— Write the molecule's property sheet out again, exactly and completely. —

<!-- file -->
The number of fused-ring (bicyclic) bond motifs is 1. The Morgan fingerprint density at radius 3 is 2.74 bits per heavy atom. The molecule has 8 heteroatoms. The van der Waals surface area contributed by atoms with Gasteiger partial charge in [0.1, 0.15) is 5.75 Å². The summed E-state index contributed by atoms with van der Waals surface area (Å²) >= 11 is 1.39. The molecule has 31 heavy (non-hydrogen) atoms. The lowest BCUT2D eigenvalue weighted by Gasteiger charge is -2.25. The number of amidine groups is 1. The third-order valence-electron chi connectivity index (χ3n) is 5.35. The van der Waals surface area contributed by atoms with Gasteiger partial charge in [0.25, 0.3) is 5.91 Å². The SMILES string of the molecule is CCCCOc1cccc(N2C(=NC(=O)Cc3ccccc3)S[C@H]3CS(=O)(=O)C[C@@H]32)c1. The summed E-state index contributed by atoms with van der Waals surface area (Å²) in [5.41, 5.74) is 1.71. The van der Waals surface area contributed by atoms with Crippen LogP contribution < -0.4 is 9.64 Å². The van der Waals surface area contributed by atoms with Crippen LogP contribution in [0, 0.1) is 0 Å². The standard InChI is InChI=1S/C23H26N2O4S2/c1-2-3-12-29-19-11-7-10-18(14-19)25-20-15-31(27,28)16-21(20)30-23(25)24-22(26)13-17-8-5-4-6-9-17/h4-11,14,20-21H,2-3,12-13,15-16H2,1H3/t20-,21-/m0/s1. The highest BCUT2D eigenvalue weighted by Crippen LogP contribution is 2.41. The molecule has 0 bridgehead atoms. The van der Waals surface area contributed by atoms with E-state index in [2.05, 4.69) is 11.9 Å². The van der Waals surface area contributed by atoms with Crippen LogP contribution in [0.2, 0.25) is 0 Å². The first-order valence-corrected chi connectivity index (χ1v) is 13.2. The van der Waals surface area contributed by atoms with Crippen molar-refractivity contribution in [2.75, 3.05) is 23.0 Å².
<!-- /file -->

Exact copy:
The number of fused-ring (bicyclic) bond motifs is 1. The Morgan fingerprint density at radius 3 is 2.74 bits per heavy atom. The molecule has 8 heteroatoms. The van der Waals surface area contributed by atoms with Gasteiger partial charge in [0.1, 0.15) is 5.75 Å². The summed E-state index contributed by atoms with van der Waals surface area (Å²) >= 11 is 1.39. The molecule has 31 heavy (non-hydrogen) atoms. The lowest BCUT2D eigenvalue weighted by Gasteiger charge is -2.25. The number of amidine groups is 1. The third-order valence-electron chi connectivity index (χ3n) is 5.35. The van der Waals surface area contributed by atoms with Gasteiger partial charge in [0.25, 0.3) is 5.91 Å². The SMILES string of the molecule is CCCCOc1cccc(N2C(=NC(=O)Cc3ccccc3)S[C@H]3CS(=O)(=O)C[C@@H]32)c1. The summed E-state index contributed by atoms with van der Waals surface area (Å²) in [5.41, 5.74) is 1.71. The van der Waals surface area contributed by atoms with Crippen LogP contribution < -0.4 is 9.64 Å². The van der Waals surface area contributed by atoms with Crippen LogP contribution in [0, 0.1) is 0 Å². The standard InChI is InChI=1S/C23H26N2O4S2/c1-2-3-12-29-19-11-7-10-18(14-19)25-20-15-31(27,28)16-21(20)30-23(25)24-22(26)13-17-8-5-4-6-9-17/h4-11,14,20-21H,2-3,12-13,15-16H2,1H3/t20-,21-/m0/s1. The highest BCUT2D eigenvalue weighted by Crippen LogP contribution is 2.41. The molecule has 0 bridgehead atoms. The van der Waals surface area contributed by atoms with E-state index in [2.05, 4.69) is 11.9 Å². The van der Waals surface area contributed by atoms with Crippen LogP contribution in [0.2, 0.25) is 0 Å². The first-order valence-corrected chi connectivity index (χ1v) is 13.2. The van der Waals surface area contributed by atoms with Crippen molar-refractivity contribution in [2.75, 3.05) is 23.0 Å².